Okay, so what do I do?
Create a descriptive title for your website, and then split the page into sub-sections using the heading elements.

  • Include exactly one <title> element within the <head> element:
    <title>Smashing Magazine</title>
  • Include exactly one <h1> element on the page. The <h1> element should match all or part of your <title> element:
    <h1>Smashing Magazine: We smash you with the information that makes your life easier. Really!</h1>
  • All heading tags (<h1>, <h2>, etc.) should have textual content. Alt tags on images do not count.


    <h2><img src="logo.png" alt="Smashing Magazine" /></h2>


    <h2><img src="logo.png" alt="Smashing Magazine" />Smashing Magazine</h2>

5. Properly Escape JavaScript

Properly escape JavaScript

When including JavaScript directly on the page, you should properly escape it as character data.

Why do I need it?
In HTML, text in the <script> element is rendered as CDATA (character data). In XHTML, text in the <script> element is treated as PCDATA (parsed character data). PCDATA is processed by the W3C validator and, therefore, must be escaped properly as CDATA. In addition, while most screen readers are intelligent enough to ignore content within the <script> element, regardless of the type of data it contains, if the code isn’t correctly escaped, another potential point of failure is created in accessibility.

Okay, so what do I do?
Use the CDATA tags around any content in the <script> element. We also comment out the CDATA tags for legacy browser support.


<script type="text/javascript">
$(function() {
$('#divone').tipsy({fade: true, gravity: 'n'});
$('#divtwo').tipsy({fade: true, gravity: 'n'});

6. Properly Escape HTML Entities

Properly escape HTML entities

Ampersands, quotes, greater- and less-than signs and other HTML must be escaped.

Why do I need it?
Using HTML entities, especially in URLs, can cause not only validation problems but also usability problems. For example, the ampersand (&) happens to be the initial character in HTML entities. If you do not properly escape the ampersand, the browser assumes you are telling it to show an HTML entity, one that doesn’t even exist.

Okay, so what do I do?
Escape HTML entities with their appropriate entity value.

  • Replace & with &amp;
  • Replace " with &quot;
  • Replace < with &lt;
  • Replace > with &gt;
  • Other HTML entities1


<a href="http://www.example.com?page=1&amp;view=top">A &quot;Cool&quot; Link</a>
<code>&lt;div id=&quot;content&quot;&gt;Test information.&lt;/div&gt;</code>

7. Use Only Lowercase Tags And Attributes

Use only lowercase tags and attributes

All elements and element attributes must be lowercase. Attribute values can be both uppercase and lowercase.

Why do I need it?
Because the XHTML standard set by the W3C says so2.

Okay, so what do I do?
Make sure you use only lowercase for all elements and attributes. A common mistake most developers make is using uppercase letters when giving an element JavaScript attributes (e.g. onClick, onLoad, etc.).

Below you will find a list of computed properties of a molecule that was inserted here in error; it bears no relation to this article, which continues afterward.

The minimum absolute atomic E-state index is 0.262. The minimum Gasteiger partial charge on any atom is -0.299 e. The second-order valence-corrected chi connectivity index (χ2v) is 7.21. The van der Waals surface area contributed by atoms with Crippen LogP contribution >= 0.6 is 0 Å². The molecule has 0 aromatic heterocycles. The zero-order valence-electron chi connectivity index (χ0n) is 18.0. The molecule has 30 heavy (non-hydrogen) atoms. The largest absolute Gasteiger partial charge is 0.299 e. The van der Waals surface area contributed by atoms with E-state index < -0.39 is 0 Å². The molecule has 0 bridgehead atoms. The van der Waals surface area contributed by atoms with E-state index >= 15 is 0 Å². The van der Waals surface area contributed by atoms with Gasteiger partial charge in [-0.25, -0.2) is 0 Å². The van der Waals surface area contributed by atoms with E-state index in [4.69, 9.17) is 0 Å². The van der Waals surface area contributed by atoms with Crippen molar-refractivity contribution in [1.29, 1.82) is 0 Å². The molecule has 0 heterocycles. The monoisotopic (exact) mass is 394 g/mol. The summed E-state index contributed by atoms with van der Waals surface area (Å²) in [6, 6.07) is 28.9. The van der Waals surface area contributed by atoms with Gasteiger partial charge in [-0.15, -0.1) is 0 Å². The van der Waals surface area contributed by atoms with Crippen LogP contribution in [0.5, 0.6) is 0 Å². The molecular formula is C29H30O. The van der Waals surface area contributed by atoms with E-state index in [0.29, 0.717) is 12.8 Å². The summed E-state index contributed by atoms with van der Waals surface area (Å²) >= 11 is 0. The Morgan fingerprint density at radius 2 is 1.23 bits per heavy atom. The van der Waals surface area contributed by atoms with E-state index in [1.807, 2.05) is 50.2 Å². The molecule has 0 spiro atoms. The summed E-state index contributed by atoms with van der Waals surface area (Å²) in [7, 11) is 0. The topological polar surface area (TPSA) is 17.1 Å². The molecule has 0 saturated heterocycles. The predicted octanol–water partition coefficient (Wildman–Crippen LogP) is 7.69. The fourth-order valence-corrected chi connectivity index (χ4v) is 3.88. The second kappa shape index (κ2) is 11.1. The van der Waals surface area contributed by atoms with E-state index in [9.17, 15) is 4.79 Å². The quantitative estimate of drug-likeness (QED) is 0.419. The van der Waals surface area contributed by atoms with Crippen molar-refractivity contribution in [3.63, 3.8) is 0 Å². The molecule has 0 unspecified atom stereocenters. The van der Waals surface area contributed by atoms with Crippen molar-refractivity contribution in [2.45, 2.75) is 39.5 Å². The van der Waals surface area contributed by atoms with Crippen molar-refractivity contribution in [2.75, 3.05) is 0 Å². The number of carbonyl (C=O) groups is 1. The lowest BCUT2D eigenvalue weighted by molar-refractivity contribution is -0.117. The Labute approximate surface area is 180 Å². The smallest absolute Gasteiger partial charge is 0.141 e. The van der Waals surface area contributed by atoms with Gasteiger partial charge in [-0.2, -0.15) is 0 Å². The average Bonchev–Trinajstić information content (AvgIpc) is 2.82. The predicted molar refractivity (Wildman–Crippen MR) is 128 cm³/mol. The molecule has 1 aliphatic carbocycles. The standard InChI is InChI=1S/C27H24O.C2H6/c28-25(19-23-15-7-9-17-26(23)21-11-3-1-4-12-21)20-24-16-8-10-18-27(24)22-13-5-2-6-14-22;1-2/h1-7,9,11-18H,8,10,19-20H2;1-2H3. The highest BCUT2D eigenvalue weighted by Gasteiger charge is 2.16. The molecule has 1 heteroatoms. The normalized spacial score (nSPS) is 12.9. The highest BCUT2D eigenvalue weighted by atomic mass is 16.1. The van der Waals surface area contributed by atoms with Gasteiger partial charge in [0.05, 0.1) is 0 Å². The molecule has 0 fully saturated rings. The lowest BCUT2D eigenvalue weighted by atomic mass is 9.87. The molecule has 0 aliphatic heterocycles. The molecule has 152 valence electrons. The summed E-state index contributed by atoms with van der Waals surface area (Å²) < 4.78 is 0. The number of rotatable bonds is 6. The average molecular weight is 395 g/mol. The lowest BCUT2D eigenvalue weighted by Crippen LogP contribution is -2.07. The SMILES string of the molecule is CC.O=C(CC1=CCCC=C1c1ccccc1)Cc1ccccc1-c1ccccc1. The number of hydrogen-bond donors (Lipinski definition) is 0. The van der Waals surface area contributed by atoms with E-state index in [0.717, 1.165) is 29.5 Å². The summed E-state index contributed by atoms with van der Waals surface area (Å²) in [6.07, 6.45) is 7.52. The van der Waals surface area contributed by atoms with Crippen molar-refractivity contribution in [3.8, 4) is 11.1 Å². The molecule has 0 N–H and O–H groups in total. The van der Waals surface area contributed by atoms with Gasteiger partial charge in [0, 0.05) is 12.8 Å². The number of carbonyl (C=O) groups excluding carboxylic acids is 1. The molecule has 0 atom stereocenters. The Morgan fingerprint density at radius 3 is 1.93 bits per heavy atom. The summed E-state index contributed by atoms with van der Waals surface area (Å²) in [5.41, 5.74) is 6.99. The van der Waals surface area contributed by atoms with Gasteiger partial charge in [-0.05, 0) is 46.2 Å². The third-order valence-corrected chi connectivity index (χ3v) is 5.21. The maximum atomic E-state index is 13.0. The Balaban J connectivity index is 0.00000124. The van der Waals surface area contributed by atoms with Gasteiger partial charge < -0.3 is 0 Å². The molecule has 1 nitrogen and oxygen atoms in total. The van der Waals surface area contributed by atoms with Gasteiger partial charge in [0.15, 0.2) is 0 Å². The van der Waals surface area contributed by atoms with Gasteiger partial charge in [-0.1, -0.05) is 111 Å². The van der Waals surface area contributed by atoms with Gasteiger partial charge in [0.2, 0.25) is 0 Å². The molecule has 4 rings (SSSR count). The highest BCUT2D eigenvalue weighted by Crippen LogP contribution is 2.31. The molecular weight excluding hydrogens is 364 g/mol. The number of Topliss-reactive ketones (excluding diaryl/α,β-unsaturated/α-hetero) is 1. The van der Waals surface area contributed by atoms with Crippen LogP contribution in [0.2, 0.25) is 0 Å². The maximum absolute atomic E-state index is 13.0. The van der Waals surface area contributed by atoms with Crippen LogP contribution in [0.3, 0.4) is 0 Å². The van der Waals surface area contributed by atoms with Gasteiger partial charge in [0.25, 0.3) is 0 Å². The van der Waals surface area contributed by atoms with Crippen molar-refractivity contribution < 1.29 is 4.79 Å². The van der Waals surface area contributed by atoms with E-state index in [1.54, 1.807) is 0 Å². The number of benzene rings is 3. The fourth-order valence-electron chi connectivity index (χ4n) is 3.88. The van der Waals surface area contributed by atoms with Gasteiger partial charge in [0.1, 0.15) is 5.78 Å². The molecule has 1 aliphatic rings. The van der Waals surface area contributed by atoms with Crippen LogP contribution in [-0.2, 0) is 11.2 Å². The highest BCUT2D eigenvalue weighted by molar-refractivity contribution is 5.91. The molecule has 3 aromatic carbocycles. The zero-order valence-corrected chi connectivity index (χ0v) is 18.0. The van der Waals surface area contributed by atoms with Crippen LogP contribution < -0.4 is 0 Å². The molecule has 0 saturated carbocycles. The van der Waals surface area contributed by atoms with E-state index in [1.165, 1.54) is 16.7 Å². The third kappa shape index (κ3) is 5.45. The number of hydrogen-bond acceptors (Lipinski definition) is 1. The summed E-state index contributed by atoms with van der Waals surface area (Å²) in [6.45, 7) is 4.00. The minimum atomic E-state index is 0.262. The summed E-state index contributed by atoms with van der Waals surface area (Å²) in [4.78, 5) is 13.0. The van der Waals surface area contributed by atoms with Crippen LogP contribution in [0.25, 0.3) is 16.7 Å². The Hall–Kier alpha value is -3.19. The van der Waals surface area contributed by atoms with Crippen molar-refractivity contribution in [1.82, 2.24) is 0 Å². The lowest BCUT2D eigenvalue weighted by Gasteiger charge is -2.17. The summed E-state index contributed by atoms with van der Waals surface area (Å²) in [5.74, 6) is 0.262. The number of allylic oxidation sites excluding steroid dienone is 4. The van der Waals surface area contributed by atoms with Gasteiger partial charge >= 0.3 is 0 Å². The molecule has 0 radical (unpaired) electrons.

<A href="#" onClick="doSomething();">Send us a message</A>


<a href="#" onclick="doSomething();">Send us a message</a>

8. Label All Form Input Elements

Label all form input elements

All form elements should be given a <label> tag.

Why do I need it?
The <label> element adds functionality for people who use the mouse and a screen reader. Clicking on text within the <label> element focuses the corresponding form element. Screen readers can read the label so that visitors know what information to provide.

Okay, so what do I do?
Add a <label> element to each field in your form.


<p><label for="searchbox">Search: </label><input type="text" id="searchbox" /></p>
<p><input type="checkbox" id="remember" /><label for="remember"> Remember</label></p>

9. Supply Alternative Content For Images

Supply alternative content for images

Every image on your page should be accompanied by a textual alt tag.

Why do I need it?
The alt tag tells visitors what an image is if it cannot be displayed or viewed. The Americans with Disabilities Act dictates that all images must have an alt tag.

Okay, so what do I do?
Include one with every image. The alt tag attribute must include text and cannot be left blank. If you use images in your design for stylistic reasons alone, find a way to achieve that style using CSS. And don’t forget to provide explicit values for width and height of your images.


<img src="picture.png" />
<img src="spacer.gif" alt="" />


<img src="picture.png" alt="A warm sunset" width="450" height="350" />

10. Use The "id" And "class" CSS Attributes Correctly

Correctly use CSS attributes "id" and "class"

When using CSS attributes, use each "id" only once on a page. Use each "class" as much as you want.

Why do I need it?
Developers often get careless and include an "id" multiple times on a single page. This can create unexpected results across different browsers and get you a big red “Validation Failed” from the W3C.

Okay, so what do I do?
Be certain to use a particular "id" only once on a page. If you need the same style applied to mutliple elements, use the "class" attribute.


<p id="leftNav">Home</p>
<p id="leftNav">Contact</p>


<p id="homeNav" class="leftNav">Home</p>
<p id="contactNav" class="leftNav">Contact</p>

Summary: Validate, Validate, Validate!

Using all the techniques in this article, you’ll be well on your way to a more accessible, standards-compliant website. But don’t stop there! Continually validate your website and address problems immediately. Here is a list of validators you should run on every page you create: